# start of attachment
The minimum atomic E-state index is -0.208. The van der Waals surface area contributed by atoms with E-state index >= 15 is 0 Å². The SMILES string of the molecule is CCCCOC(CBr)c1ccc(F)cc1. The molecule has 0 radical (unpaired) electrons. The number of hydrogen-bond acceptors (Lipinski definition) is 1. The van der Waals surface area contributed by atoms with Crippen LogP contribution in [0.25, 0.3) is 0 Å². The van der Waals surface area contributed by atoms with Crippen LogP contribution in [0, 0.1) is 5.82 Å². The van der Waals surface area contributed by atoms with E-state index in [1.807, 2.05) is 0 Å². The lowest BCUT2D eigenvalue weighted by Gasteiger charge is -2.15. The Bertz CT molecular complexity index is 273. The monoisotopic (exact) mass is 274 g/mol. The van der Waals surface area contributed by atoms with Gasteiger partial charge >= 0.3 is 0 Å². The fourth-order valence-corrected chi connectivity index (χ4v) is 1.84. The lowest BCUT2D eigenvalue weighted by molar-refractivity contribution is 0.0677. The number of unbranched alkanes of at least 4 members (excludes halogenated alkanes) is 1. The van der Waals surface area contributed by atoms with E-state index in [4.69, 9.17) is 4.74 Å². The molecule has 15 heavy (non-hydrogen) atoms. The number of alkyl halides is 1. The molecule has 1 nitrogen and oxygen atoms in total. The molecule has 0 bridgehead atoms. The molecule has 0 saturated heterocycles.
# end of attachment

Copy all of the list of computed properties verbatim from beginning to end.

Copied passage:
The minimum atomic E-state index is -0.208. The van der Waals surface area contributed by atoms with E-state index >= 15 is 0 Å². The SMILES string of the molecule is CCCCOC(CBr)c1ccc(F)cc1. The molecule has 0 radical (unpaired) electrons. The number of hydrogen-bond acceptors (Lipinski definition) is 1. The van der Waals surface area contributed by atoms with Crippen LogP contribution in [0.25, 0.3) is 0 Å². The van der Waals surface area contributed by atoms with Crippen LogP contribution in [0, 0.1) is 5.82 Å². The van der Waals surface area contributed by atoms with E-state index in [1.807, 2.05) is 0 Å². The lowest BCUT2D eigenvalue weighted by Gasteiger charge is -2.15. The Bertz CT molecular complexity index is 273. The monoisotopic (exact) mass is 274 g/mol. The van der Waals surface area contributed by atoms with Gasteiger partial charge >= 0.3 is 0 Å². The fourth-order valence-corrected chi connectivity index (χ4v) is 1.84. The lowest BCUT2D eigenvalue weighted by molar-refractivity contribution is 0.0677. The number of unbranched alkanes of at least 4 members (excludes halogenated alkanes) is 1. The van der Waals surface area contributed by atoms with E-state index in [4.69, 9.17) is 4.74 Å². The molecule has 15 heavy (non-hydrogen) atoms. The number of alkyl halides is 1. The molecule has 1 nitrogen and oxygen atoms in total. The molecule has 0 bridgehead atoms. The molecule has 0 saturated heterocycles.